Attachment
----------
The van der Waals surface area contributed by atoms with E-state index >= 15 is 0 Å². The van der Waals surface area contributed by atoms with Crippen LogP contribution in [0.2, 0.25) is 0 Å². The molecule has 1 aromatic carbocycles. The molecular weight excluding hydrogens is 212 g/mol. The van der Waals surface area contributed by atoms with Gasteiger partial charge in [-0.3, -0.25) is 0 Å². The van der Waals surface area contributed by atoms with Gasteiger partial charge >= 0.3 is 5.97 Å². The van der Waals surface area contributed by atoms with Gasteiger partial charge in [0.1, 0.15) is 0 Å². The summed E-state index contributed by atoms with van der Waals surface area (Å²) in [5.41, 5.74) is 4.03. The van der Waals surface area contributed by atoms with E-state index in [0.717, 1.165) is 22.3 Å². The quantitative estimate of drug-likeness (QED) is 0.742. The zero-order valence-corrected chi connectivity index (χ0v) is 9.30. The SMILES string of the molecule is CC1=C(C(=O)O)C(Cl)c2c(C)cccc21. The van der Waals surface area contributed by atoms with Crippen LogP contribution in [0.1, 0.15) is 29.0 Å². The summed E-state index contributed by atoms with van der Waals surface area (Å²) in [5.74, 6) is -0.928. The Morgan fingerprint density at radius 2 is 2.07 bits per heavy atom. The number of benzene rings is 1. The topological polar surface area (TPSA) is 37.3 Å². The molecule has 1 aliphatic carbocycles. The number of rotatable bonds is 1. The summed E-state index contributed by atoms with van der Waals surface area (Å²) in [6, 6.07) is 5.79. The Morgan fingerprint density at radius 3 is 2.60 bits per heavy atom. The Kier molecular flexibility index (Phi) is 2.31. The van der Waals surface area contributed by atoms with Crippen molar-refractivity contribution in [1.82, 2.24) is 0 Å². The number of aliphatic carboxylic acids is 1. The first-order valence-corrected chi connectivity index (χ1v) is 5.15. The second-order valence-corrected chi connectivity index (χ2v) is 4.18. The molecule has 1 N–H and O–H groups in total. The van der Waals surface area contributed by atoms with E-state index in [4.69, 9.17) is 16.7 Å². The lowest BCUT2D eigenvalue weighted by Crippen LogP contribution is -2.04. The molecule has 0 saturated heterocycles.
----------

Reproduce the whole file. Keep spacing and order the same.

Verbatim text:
The van der Waals surface area contributed by atoms with E-state index >= 15 is 0 Å². The van der Waals surface area contributed by atoms with Crippen LogP contribution in [0.2, 0.25) is 0 Å². The molecule has 1 aromatic carbocycles. The molecular weight excluding hydrogens is 212 g/mol. The van der Waals surface area contributed by atoms with Gasteiger partial charge in [-0.3, -0.25) is 0 Å². The van der Waals surface area contributed by atoms with Gasteiger partial charge >= 0.3 is 5.97 Å². The van der Waals surface area contributed by atoms with Gasteiger partial charge in [0.1, 0.15) is 0 Å². The summed E-state index contributed by atoms with van der Waals surface area (Å²) in [5.41, 5.74) is 4.03. The van der Waals surface area contributed by atoms with E-state index in [0.717, 1.165) is 22.3 Å². The quantitative estimate of drug-likeness (QED) is 0.742. The zero-order valence-corrected chi connectivity index (χ0v) is 9.30. The SMILES string of the molecule is CC1=C(C(=O)O)C(Cl)c2c(C)cccc21. The van der Waals surface area contributed by atoms with Crippen LogP contribution in [0.1, 0.15) is 29.0 Å². The summed E-state index contributed by atoms with van der Waals surface area (Å²) in [5.74, 6) is -0.928. The Morgan fingerprint density at radius 2 is 2.07 bits per heavy atom. The number of benzene rings is 1. The topological polar surface area (TPSA) is 37.3 Å². The molecule has 1 aliphatic carbocycles. The number of rotatable bonds is 1. The summed E-state index contributed by atoms with van der Waals surface area (Å²) in [6, 6.07) is 5.79. The Morgan fingerprint density at radius 3 is 2.60 bits per heavy atom. The Kier molecular flexibility index (Phi) is 2.31. The van der Waals surface area contributed by atoms with Crippen molar-refractivity contribution in [1.82, 2.24) is 0 Å². The number of aliphatic carboxylic acids is 1. The first-order valence-corrected chi connectivity index (χ1v) is 5.15. The second-order valence-corrected chi connectivity index (χ2v) is 4.18. The molecule has 1 N–H and O–H groups in total. The van der Waals surface area contributed by atoms with E-state index in [4.69, 9.17) is 16.7 Å². The lowest BCUT2D eigenvalue weighted by Crippen LogP contribution is -2.04. The molecule has 0 saturated heterocycles.